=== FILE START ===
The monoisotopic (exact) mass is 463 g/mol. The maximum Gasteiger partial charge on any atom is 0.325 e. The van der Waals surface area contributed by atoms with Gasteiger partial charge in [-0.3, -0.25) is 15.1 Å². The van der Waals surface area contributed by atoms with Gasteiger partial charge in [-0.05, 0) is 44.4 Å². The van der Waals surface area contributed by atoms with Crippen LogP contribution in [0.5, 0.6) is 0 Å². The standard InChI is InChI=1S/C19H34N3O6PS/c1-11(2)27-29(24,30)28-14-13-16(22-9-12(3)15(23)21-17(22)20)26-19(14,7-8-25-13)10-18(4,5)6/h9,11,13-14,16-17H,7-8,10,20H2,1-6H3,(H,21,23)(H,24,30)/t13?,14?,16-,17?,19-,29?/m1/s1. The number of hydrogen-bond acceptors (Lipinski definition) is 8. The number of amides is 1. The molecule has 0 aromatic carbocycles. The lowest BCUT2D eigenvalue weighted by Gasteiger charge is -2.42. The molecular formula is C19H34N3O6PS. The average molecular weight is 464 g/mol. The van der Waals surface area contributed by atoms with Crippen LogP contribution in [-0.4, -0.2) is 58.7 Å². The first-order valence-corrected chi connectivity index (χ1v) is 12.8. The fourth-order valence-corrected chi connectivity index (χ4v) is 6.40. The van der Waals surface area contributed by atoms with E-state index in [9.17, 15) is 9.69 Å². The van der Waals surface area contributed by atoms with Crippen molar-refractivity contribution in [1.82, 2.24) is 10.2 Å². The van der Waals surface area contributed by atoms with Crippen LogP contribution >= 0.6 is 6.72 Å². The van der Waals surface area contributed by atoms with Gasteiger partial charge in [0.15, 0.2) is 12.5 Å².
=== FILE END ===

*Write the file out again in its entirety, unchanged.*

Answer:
The monoisotopic (exact) mass is 463 g/mol. The maximum Gasteiger partial charge on any atom is 0.325 e. The van der Waals surface area contributed by atoms with Gasteiger partial charge in [-0.3, -0.25) is 15.1 Å². The van der Waals surface area contributed by atoms with Gasteiger partial charge in [-0.05, 0) is 44.4 Å². The van der Waals surface area contributed by atoms with Crippen LogP contribution in [0.5, 0.6) is 0 Å². The standard InChI is InChI=1S/C19H34N3O6PS/c1-11(2)27-29(24,30)28-14-13-16(22-9-12(3)15(23)21-17(22)20)26-19(14,7-8-25-13)10-18(4,5)6/h9,11,13-14,16-17H,7-8,10,20H2,1-6H3,(H,21,23)(H,24,30)/t13?,14?,16-,17?,19-,29?/m1/s1. The number of hydrogen-bond acceptors (Lipinski definition) is 8. The number of amides is 1. The molecule has 0 aromatic carbocycles. The lowest BCUT2D eigenvalue weighted by Gasteiger charge is -2.42. The molecular formula is C19H34N3O6PS. The average molecular weight is 464 g/mol. The van der Waals surface area contributed by atoms with Crippen LogP contribution in [-0.4, -0.2) is 58.7 Å². The first-order valence-corrected chi connectivity index (χ1v) is 12.8. The fourth-order valence-corrected chi connectivity index (χ4v) is 6.40. The van der Waals surface area contributed by atoms with E-state index in [9.17, 15) is 9.69 Å². The van der Waals surface area contributed by atoms with Crippen molar-refractivity contribution in [1.82, 2.24) is 10.2 Å². The van der Waals surface area contributed by atoms with Crippen LogP contribution >= 0.6 is 6.72 Å². The van der Waals surface area contributed by atoms with Gasteiger partial charge in [0.15, 0.2) is 12.5 Å².